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The Indian subcontinent consists of a number of separate linguistic communities each of which share a common language and culture. The people of India speak many languages and dialects which are mostly varieties of about 15 principal languages.
Some Indian languages have a long literary history. For example, Sanskrit literature is more than 5,000 years old and Tamil is more than 3,000 years old. India also has some languages that do not have written forms. There are 18 officially recognized languages in India (Konkani, Manipuri and Nepali were added in 1992) and each has produced a literature of great vitality and richness.
Though distinctive in parts, all Indian Languages stand for a homogeneous culture that is the essence of Indian literature. This is an evolution in a land of myriad dialects. The number of people speaking each language varies greatly. For example, Hindi has more than 250 million speakers, but relatively few people speak Andamanese. Although some of the languages are called "tribal" or "aboriginal", their populations may be larger than those that speak some European languages. For example, Bhili and Santali, both tribal languages of India, each have more than 4 million speakers. Gondi is spoken by nearly 2 million Indian people. India's schools teach 58 different languages. The nation has newspapers in 87 languages, radio programs in 71 Indian Languages, and films in 15 Indian Languages. The Indian languages belong to four language families: Indo-European, Dravidian, Mon-Khmer, and Sino-Tibetan. Indo-European and Dravidian languages are used by a large majority of India's population. The language families divide roughly into geographic groups. Languages of the Indo-European group are spoken mainly in northern and central regions.
The following information is derived from DM Silveira's INDIA BOOK 1994-95, page 61, ISBN 81-900218-2-6 published by Classic Publishers Pvt. Ltd., Goa, India. The original author of this was Mr. Gurnek Singh.
Agaria, Ahirani, Aimol, Aiton, Anal, Andamanese, Angani, Angika, Ao, Apatani, Arabic, Armenian, Ashing, Assamese, Asuri, Awadhi, Badaga, Baghelkhandi, Bagri, Baigani, Bajania, Balti, Bangni, Banjari, Basturia, Bauria, Bawm, Bazigar Boli, Bengali, Bhanja- bhumia, Bantu, Bharmauri, Bhairi, Bhili, Bhojpuri, Bhotia, Bhuiya, Bhumij, Bhunjia, Biate, Bilaspuri, Birhor, Birjia, Bishnupriya, Bodo, Bokar, Bondo, bori, Braj Bhasha, Brijlal, Bugun, Bundelkhandi, Burmese, Bushari, Chakhesang, Chakma, Chambilai, Chameali, Chang, Changpa, Chattisgarhi, Chikari, Chinali, Chiru, Chote, Churasi, Dalu, Deori, Dhanki, Dhimal, Dhodia, Dhundhari, Didayi, Dimasa, Dingal, Dogri, Dommari, Droskhat/Dokpa, Duhlian-Twang, English, French, Gadaba, Gadiali, Gallong, Gameti, Gamit, Gangte, Garasia, Garhwali, Garo, Giarahi, Gondi, Gujarati, Gujjari, Gurung, Gutob, Hajong, Halam, Halbi, Harauti, Haryanavi, Hebrew, Himachali, Hindi, Hinduri, Hindusthani, Hmar, Ho, Hrusso, Hualngo, Irula, Jabalpuri, Jangali, Jarawa, Jaunsari, Juang, Kabui, Kachanga, Kachari, Kachchi, Kadar, Kagati, Kakbarak, Kanashi, Kangri, Kannada, Karbi, Karen, Karko, Kashmiri, Kathiawari, Khadiboli, Khaka, Khamba, Khampa, Khampti, Khampti-shan, Kharia, Khasi, Khaskura, Khatri, Kherwari, Khiangan, Khorusti, Khotta, Kinnauri, Kiradi, Kisan, Koch, Kodagu, Koi, Koireng, Kokni, Kolami, Kom, Komkar, Konda, Konicha, Konkani, Konyak, Koracha, Koraga, Korava, Korku, Korwa, Kota, Kotwalia, Kudmali, Kui, Kuki, Kulvi, Kumaoni, Kunbi, Kurukh, Kuvi, Ladakhi, Lahauli, Laihawlh, Lakher (Mara), Lalung,Lambani, Lamgang, Laotian, Laria, Lepcha, Limbu, Lisu, Lodha, Lotha, Lushai, Mag, Magahi, Magarkura, Mahal, Maithili, Majhi, Makrani, Malankudi, Malayalam, Malhar, Malto, Malvi, Manchat, Mandiali, Mangari, Mao, Maram, Marathi, Maria, Maring, Marwari, Mavchi, Meitei, Memba, Mewari, Mewati, Milang, Minyong, Miri, Mishing, Mishmi, Mizo, Monpa, Monsang, Moyon, Muduga, Multani, Mundari, Na, Nagari, Nagpuri, Naikadi, Naiki, Nati, Nepali, Nicobarese, Nimari, Nishi, Nocte, Odki, Onge, Oriya, Padam, Pahari, Paharia, Palilibo, Paite, Panchpargania, Pang, Pangi, Pangwali, Parimu, Parji, Paschima, Pasi, Pashto, Pawri, Pengo, Persian, Phom, Pochury, Punchi, Punjabi, Rai (Raikhura), Rajasthani, Ralte, Ramo, Rathi, Rengma, Riang, Sadri, Sajalong, Sambalpuri, Sangtam, Sansi, Santali, Sadra, Saraji, Sarhodi, Saurashtri, Sema, Sentinelese, Shekhawati, Sherdukpen, Sherpa, Shimong, Shina, Shompen, Sikligar, Sindhi, Singpo, Siraji, Sirmauri, Soliga, Sulung, Surajpuri, Tagin, Tai, Tamang, Tamil,Tangam, Tangkhul, Tangsa, Tataotrong, Telugu, Thado, Thar, Tharu, Tibetan, Toda, Toto, Tulu, Urdu, Vaiphei, Varli, Wagri, Wancho, Yereva, Yerukula, Yimchungre, Zakring (Meyer), Zeliang, Zemi, Zou.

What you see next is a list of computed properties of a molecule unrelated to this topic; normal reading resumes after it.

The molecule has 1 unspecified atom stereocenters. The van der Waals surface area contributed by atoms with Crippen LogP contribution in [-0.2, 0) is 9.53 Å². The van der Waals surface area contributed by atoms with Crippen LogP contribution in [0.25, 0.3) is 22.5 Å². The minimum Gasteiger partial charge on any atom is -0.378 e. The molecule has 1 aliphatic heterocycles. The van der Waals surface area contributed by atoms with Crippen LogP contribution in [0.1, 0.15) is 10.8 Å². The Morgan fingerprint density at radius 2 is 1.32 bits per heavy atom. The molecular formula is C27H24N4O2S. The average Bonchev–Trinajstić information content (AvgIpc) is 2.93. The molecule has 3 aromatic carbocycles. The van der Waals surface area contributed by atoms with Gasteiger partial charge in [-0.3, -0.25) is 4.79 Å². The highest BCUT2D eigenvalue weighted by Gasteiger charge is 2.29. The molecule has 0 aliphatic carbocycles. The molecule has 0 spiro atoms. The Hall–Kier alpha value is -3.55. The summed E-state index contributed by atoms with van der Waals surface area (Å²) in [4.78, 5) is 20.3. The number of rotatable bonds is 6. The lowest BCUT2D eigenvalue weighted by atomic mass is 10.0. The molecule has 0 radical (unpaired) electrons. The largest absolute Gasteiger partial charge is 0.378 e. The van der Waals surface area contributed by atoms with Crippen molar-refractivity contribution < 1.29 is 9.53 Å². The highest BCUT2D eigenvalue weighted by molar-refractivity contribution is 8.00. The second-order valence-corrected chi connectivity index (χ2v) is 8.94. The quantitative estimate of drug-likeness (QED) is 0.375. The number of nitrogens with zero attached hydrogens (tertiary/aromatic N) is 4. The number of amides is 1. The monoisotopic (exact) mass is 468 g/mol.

The languages of southern India are mainly of the Dravidian group. Some ethnic groups in Assam and other parts of eastern India speak languages of the Mon-Khmer group. People in the northern Himalayan region and near the Burmese border speak Sino-Tibetan languages.
Speakers of 54 different languages of the Indo-European family make up about three-quarters of India's population. Twenty Dravidian languages are spoken by nearly a quarter of the people. Speakers of 20 Mon-Khmer languages and 98 Sino-Tibetan languages together make up about 2 per cent of the population.